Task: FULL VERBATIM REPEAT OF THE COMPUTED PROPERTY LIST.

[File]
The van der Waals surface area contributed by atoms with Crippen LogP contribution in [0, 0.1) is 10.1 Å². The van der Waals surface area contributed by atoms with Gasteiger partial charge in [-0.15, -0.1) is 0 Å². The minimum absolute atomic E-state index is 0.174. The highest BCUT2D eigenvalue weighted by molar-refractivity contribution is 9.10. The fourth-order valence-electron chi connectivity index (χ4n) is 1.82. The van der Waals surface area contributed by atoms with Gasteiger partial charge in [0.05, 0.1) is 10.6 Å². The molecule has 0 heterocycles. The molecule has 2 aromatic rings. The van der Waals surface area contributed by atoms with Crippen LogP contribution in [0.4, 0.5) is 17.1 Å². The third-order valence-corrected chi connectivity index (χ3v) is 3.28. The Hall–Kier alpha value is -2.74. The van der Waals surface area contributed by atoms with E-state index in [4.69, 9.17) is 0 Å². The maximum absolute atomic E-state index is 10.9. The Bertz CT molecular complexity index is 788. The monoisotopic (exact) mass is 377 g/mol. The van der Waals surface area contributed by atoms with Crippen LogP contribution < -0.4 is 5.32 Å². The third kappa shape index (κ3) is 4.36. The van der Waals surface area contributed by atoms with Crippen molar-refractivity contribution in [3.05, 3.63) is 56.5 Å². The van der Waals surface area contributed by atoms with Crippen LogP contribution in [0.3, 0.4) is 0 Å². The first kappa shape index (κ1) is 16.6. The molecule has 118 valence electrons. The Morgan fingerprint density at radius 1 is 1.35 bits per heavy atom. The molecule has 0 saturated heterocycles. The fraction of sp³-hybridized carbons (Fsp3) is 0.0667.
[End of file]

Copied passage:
The van der Waals surface area contributed by atoms with Crippen LogP contribution in [0, 0.1) is 10.1 Å². The van der Waals surface area contributed by atoms with Gasteiger partial charge in [-0.15, -0.1) is 0 Å². The minimum absolute atomic E-state index is 0.174. The highest BCUT2D eigenvalue weighted by molar-refractivity contribution is 9.10. The fourth-order valence-electron chi connectivity index (χ4n) is 1.82. The van der Waals surface area contributed by atoms with Gasteiger partial charge in [0.05, 0.1) is 10.6 Å². The molecule has 0 heterocycles. The molecule has 2 aromatic rings. The van der Waals surface area contributed by atoms with Crippen LogP contribution in [0.4, 0.5) is 17.1 Å². The third-order valence-corrected chi connectivity index (χ3v) is 3.28. The Hall–Kier alpha value is -2.74. The van der Waals surface area contributed by atoms with E-state index in [4.69, 9.17) is 0 Å². The maximum absolute atomic E-state index is 10.9. The Bertz CT molecular complexity index is 788. The monoisotopic (exact) mass is 377 g/mol. The van der Waals surface area contributed by atoms with Crippen LogP contribution < -0.4 is 5.32 Å². The third kappa shape index (κ3) is 4.36. The van der Waals surface area contributed by atoms with Crippen molar-refractivity contribution in [3.05, 3.63) is 56.5 Å². The van der Waals surface area contributed by atoms with Crippen LogP contribution in [0.3, 0.4) is 0 Å². The first kappa shape index (κ1) is 16.6. The molecule has 118 valence electrons. The Morgan fingerprint density at radius 1 is 1.35 bits per heavy atom. The molecule has 0 saturated heterocycles. The fraction of sp³-hybridized carbons (Fsp3) is 0.0667.